The development of new, hard mixed lines seems to happen over time. You can't always look at a line and say "this is going to go today, no question about it". At first the climbing seems impossible. After a few tries though, holds begin to appear and crux sequences become muscle memory. Sometimes, at first, the climbing feels so scary that it's hard to climb, even on a toprope. In the Catskills, everything feels loose even when it's solid. After several good attempts, however, the line often progresses from "impossible" to very doable yet challenging. I like doable yet challenging.

Chris Beachamp works the crux on Loosifer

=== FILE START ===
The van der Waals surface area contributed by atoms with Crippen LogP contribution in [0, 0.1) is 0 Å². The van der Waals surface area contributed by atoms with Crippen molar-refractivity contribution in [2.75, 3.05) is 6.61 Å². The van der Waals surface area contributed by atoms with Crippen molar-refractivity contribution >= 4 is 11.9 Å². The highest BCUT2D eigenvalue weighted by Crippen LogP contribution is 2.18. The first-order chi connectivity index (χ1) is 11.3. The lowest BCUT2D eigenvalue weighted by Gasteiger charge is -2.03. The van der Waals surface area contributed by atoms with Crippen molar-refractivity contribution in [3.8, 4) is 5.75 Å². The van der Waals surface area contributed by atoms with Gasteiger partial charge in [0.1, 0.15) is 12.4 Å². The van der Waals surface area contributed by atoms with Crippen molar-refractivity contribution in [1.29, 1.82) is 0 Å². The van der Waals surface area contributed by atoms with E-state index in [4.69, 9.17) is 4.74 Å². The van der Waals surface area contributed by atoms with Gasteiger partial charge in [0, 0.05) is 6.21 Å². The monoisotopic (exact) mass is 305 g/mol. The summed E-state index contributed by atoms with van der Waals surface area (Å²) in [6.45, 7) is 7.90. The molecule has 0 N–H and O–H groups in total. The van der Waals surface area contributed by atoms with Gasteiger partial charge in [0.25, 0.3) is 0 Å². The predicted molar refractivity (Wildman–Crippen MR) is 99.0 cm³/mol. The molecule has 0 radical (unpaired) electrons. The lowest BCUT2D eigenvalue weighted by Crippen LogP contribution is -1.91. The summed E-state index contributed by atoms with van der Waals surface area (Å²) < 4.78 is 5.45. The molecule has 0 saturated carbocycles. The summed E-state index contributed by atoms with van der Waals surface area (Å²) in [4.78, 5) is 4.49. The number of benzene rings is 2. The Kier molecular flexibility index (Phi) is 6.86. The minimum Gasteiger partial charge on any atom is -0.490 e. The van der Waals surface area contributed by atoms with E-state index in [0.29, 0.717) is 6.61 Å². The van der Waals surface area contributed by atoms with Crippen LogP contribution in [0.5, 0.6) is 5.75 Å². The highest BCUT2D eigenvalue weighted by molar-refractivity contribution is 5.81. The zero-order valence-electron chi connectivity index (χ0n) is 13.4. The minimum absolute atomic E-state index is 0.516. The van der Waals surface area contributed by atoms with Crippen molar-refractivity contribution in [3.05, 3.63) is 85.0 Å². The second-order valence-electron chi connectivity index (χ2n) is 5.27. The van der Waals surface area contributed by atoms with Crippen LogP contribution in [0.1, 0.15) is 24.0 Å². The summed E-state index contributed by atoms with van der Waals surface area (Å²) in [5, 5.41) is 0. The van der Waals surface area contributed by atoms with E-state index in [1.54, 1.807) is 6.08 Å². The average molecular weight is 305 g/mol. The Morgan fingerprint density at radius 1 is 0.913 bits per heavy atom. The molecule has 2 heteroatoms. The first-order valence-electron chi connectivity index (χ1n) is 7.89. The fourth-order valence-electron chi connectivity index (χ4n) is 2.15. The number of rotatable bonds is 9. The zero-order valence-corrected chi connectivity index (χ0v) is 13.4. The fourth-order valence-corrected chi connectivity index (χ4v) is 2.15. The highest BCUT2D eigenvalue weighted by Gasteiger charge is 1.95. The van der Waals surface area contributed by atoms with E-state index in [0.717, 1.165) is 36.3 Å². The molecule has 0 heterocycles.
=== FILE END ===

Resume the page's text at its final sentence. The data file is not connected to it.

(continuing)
Two winters ago Lucho Romero tried many of the newer mixed lines in the upper Hell Hole and enjoyed them. All the while though, he stared at the cliff directly across the narrow gorge. This shadier, steeper  loose-looking cliff had more or less been ignored. There is one outstanding established route on it's left end, and that's it. This route, Gomorrah, is one of the Catskills' true ice testpieces. Although short, the face is gently overhanging the entire way. A thin strip of ice, at most 4 inches thick, occasionally forms on this face (I've done it twice in 8 years, one time taking a heart-stopping whipper when a tool placement blew near the thicker ice at the top). Sodom & Gomorrah, the direct start to the line, has the kind of climbing where if you blow one tool placement in the 1" thick ice at the bottom you might be out of luck. Dare I say this short route is WI6-? No one else talks about the grade but that seems right to me. Bob Otten lead it on gear back in the day (badass). Kevin Delaney retrobolted it and Purgatory without permission. This made bolting things, umm, a wee bit awkward for a long time to come. I digress. Suffice to say this route is really hard, and it's on the least steep part of the cliff.